The CA2C held that the FTC majority was wrong to apply the inherently suspect framework to the agreements as agreements to protect trademarks should not be presumed to be anticompetitive, and their balancing of the need to permit non-infringing advertising meant they were not obviously anticompetitive.
The CA2C found the evidence for difference in prices to competitor’s products to be theoretical and anecdotal and not sufficiently direct to show that prices would have been different in the absence of the agreements. While there was evidence showing that prices for certain keywords dropped, that was found not to be direct evidence of the effect on the market as a whole.
The CA2C held that the FTC majority gave insufficient weight to the pro-competitive functions of trademarks and found the agreements to simply be the product of negotiations regarding trademark rights, and that those provisions were not auxiliary to an underlying illegal agreement.
The FTC argued that the agreements could have instead had a less restrictive provision requiring the generated ads to clearly show the identity of the rival seller. However, the CA2C held that courts should give substantial weight and deference to agreements determined between parties. The CA2C considered forcing companies to be less aggressive in enforcing their trademarks is antithetical to the procompetitive goals of trademark policy. The FTC majority was also found to have not considered the downstream effects of requiring less aggressive enforcement, and so had not established that the same procompetitive effects would be achieved thereby.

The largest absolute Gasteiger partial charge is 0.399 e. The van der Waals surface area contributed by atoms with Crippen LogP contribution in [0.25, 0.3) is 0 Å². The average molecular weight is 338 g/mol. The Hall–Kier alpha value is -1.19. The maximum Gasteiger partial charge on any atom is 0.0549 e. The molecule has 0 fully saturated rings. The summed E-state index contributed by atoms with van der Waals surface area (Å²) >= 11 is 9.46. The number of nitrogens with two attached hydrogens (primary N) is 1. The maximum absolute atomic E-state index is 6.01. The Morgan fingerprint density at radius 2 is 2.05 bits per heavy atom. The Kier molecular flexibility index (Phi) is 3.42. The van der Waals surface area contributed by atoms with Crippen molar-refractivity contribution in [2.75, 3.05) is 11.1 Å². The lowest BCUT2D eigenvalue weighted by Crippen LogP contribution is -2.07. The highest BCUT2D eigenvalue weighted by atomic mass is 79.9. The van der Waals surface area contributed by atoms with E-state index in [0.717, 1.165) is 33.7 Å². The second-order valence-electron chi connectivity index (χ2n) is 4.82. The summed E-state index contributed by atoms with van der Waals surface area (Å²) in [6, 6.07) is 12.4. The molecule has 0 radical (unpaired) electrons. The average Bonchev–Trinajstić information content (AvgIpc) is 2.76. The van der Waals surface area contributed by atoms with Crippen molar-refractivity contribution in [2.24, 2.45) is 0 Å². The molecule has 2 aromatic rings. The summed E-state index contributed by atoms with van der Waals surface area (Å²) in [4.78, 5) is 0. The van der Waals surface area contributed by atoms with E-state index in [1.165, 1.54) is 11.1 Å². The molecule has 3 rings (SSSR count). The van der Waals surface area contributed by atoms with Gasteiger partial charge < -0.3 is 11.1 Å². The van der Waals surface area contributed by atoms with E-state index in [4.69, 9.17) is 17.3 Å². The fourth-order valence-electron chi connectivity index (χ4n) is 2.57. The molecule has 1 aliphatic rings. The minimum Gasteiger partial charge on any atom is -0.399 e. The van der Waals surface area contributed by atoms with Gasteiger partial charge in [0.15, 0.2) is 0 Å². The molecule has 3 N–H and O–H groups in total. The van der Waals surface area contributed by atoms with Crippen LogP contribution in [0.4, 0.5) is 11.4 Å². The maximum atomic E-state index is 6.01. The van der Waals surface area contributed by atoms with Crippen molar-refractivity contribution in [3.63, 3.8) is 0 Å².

Back here in New Zealand the Commerce Commission has advised it has just filed proceedings against consumer loan provider Moola, alleging that it has engaged in cartel conduct by entering into agreements with other consumer loan providers regarding online advertising with Google Ads. As with the 1-800 Contacts agreements, the agreements prevent the parties from bidding on each other’s brand names and require the use of negative keywords. It is not yet clear whether the agreements allow for comparative advertising, although presumably they will as that is provided for under New Zealand’s Trade Marks Act 2002.
Author: Quinn Miller